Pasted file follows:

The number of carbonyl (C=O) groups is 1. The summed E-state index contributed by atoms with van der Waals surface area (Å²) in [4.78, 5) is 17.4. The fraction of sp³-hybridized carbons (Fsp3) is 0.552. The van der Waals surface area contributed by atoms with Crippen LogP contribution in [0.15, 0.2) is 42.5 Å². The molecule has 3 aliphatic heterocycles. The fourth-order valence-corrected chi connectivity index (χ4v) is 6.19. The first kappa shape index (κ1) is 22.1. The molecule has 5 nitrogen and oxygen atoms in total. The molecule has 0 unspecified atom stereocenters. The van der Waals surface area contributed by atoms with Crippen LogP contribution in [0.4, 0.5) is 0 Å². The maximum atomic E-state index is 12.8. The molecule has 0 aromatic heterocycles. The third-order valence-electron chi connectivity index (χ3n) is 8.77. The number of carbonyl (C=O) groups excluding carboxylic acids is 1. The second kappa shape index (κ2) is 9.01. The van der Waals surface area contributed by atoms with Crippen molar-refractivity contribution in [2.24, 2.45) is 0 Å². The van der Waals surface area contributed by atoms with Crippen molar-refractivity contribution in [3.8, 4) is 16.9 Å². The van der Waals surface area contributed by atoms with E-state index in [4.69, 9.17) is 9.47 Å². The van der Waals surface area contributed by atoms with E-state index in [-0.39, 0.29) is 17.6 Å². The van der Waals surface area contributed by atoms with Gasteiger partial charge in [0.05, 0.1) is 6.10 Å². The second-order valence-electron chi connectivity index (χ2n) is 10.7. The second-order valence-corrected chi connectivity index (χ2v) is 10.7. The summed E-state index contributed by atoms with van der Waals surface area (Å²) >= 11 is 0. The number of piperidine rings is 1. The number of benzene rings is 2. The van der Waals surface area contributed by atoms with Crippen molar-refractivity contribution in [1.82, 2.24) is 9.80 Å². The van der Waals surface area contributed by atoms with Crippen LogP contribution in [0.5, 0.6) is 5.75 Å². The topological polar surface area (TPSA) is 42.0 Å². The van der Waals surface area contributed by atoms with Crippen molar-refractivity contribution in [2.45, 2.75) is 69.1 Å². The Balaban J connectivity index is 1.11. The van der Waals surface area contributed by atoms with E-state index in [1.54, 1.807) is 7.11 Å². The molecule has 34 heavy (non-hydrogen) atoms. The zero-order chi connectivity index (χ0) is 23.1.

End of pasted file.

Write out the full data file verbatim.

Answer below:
The number of carbonyl (C=O) groups is 1. The summed E-state index contributed by atoms with van der Waals surface area (Å²) in [4.78, 5) is 17.4. The fraction of sp³-hybridized carbons (Fsp3) is 0.552. The van der Waals surface area contributed by atoms with Crippen LogP contribution in [0.15, 0.2) is 42.5 Å². The molecule has 3 aliphatic heterocycles. The fourth-order valence-corrected chi connectivity index (χ4v) is 6.19. The first kappa shape index (κ1) is 22.1. The molecule has 5 nitrogen and oxygen atoms in total. The molecule has 0 unspecified atom stereocenters. The van der Waals surface area contributed by atoms with Crippen LogP contribution in [0.4, 0.5) is 0 Å². The maximum atomic E-state index is 12.8. The molecule has 0 aromatic heterocycles. The third-order valence-electron chi connectivity index (χ3n) is 8.77. The number of carbonyl (C=O) groups excluding carboxylic acids is 1. The second kappa shape index (κ2) is 9.01. The van der Waals surface area contributed by atoms with Crippen molar-refractivity contribution in [2.24, 2.45) is 0 Å². The van der Waals surface area contributed by atoms with Crippen molar-refractivity contribution in [3.8, 4) is 16.9 Å². The van der Waals surface area contributed by atoms with E-state index in [4.69, 9.17) is 9.47 Å². The van der Waals surface area contributed by atoms with E-state index in [-0.39, 0.29) is 17.6 Å². The van der Waals surface area contributed by atoms with Gasteiger partial charge in [0.05, 0.1) is 6.10 Å². The second-order valence-electron chi connectivity index (χ2n) is 10.7. The second-order valence-corrected chi connectivity index (χ2v) is 10.7. The summed E-state index contributed by atoms with van der Waals surface area (Å²) >= 11 is 0. The number of piperidine rings is 1. The number of benzene rings is 2. The van der Waals surface area contributed by atoms with Crippen molar-refractivity contribution in [1.82, 2.24) is 9.80 Å². The van der Waals surface area contributed by atoms with Crippen LogP contribution in [0.5, 0.6) is 5.75 Å². The topological polar surface area (TPSA) is 42.0 Å². The van der Waals surface area contributed by atoms with Crippen molar-refractivity contribution in [2.45, 2.75) is 69.1 Å². The Balaban J connectivity index is 1.11. The van der Waals surface area contributed by atoms with E-state index in [1.54, 1.807) is 7.11 Å². The molecule has 34 heavy (non-hydrogen) atoms. The zero-order chi connectivity index (χ0) is 23.1.